STATE COLLEGE, Pa. -Wisconsin men’s basketball assistant Dean Oliver was driving home after UW’s loss to Minnesota when his phone lit up with text messages.
The sender was sophomore guard D’Mitrik Trice. After struggling on both ends of the floor in losses to Western Kentucky and Minnesota, Trice felt he needed to reach out for extra help.
According to Oliver, Trice wrote: “Hey coach, what do I need to do? Why are these things happening?”
“He recognizes it,” Oliver said.
Getting Trice back to playing efficient basketball on both ends of the court is one of the tasks facing the UW staff as the Badgers (10-4, 2-1 Big Ten) prepare to play host Penn State (7-7, 0-3) at 6:30 p.m. Sunday.
“Rough film session,” sophomore guard Brad Davison said after the team’s Friday practice. “Coach got on us pretty good. There were a lot of missed opportunities, mental lapses.
“Penn State is not going to feel sorry for us. We’re not going to feel sorry for ourselves.”
Penn State will be without head coach Patrick Chambers, who is serving a one-game suspension. Chambers pushed a Penn State player during a timeout in the Nittany Lions’ loss Thursday at Michigan.
UW’s recent issues are several, beginning with the play of Trice.
Trice has hit just 4 of 17 three-pointers (23.5 percent) in the last three games, but the staff is focused more on the defensive breakdowns and turnovers.
Trice struggled defensively against Western Kentucky and Minnesota. He had just one assist and four turnovers in the loss to Minnesota, with two of the turnovers coming in the final two minutes.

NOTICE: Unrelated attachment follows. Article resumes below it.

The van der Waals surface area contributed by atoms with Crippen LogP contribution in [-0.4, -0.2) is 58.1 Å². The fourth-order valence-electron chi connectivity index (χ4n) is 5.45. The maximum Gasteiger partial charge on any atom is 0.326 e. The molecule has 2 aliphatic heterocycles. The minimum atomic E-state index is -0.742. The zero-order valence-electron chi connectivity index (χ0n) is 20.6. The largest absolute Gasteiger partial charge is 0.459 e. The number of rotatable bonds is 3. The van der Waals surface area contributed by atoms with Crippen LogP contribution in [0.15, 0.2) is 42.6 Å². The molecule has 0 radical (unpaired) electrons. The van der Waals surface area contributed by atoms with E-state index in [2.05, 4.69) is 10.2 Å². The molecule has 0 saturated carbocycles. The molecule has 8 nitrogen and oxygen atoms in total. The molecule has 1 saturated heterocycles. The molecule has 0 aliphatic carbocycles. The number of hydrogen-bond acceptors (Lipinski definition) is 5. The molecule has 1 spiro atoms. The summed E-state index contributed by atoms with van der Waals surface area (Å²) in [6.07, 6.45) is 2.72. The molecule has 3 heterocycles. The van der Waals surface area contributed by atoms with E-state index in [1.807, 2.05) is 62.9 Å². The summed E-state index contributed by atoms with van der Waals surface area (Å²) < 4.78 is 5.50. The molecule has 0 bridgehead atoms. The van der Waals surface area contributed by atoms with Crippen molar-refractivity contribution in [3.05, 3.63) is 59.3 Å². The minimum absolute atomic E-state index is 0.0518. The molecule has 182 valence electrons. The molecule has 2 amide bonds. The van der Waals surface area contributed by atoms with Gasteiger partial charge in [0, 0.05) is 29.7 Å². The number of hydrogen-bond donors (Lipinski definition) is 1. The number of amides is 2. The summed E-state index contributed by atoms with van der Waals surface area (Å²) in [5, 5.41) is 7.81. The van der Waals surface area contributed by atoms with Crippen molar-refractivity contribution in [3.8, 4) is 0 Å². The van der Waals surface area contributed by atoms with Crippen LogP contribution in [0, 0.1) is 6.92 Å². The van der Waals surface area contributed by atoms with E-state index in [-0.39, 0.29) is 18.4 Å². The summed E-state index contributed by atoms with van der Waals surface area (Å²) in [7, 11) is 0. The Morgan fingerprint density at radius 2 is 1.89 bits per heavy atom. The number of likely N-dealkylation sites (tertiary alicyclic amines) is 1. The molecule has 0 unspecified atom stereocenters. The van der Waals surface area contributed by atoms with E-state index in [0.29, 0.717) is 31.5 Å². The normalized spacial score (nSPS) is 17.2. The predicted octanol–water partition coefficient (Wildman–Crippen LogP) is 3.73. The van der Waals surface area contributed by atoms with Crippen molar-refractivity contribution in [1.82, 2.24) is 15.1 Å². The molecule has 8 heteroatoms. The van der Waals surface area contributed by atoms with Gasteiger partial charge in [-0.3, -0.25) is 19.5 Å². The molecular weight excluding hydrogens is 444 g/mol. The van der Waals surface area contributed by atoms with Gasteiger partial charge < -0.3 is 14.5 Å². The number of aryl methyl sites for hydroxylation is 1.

“The concentration level isn’t there when those things happen,” Oliver said. “You’re not focused on the right things. You get caught ball watching. You’re not active.
“Those are the things he can eliminate completely. Honestly, he’s just got to get refocused.”
UW’s defensive execution was much better against Minnesota than it had been at Western Kentucky.
The Gophers shot just 43.8 percent and got only 11 of their 59 points from the free-throw line (18.6 percent). They entered the night getting 25.3 percent of their points from the line.
But UW hit just 6 of 26 field-goal attempts and managed just 14 points in the opening half in falling behind by 15 points.
Ethan Happ and Nate Reuvers combined to hit 12 of 23 shots overall; their teammates combined to hit 8 of 25.
One player who should be able to provide more scoring is freshman Kobe King.
King is shooting 37 percent from three-point range (10 of 27) and 50 percent overall (28 of 56). He rarely hunts his shot, however, preferring instead to defer to older teammates.
“Sometimes I play too tense at times, worried about making mistakes,” King acknowledged. “Obviously, you want to be in the game so you try to do the right things. You can get kind of robotic.
“It is just in my head and it’s something I am going to have to get over.”
UW must also get to the free-throw line more frequently and convert. The Badgers had just 11 attempts in the loss to Western Kentucky and 17 against Minnesota – all in the second half. The Badgers hit just 7 of 17 attempts against the Gophers.
“We were there 17 times in the second half,” head coach Greg Gard said of the loss to Minnesota. “We’ve got to be there 17 times in the first half, too.
“That is a mentality and aggressiveness at the rim we need to continue to evolve and get better with.”
Big Ten teams entered the weekend 103-12 at home and 14-28 on the road.
Penn State is 5-1 at home this season. The Nittany Lions’ best victory was a 63-62 decision over visiting Virginia Tech.The Hokies entered the weekend 11-1 and ranked No. 10 in both top 25 polls.
The loss to Minnesota makes this trip to State College critical.
“Any time you lose at home you feel like you’ve got to go steal some on the road,” Happ said. “If we would have been 3-0 going into this … it is almost a must win.
“It is obviously early in the Big Ten season so it is hard to say it is a must win but for us, that is what it feels like.”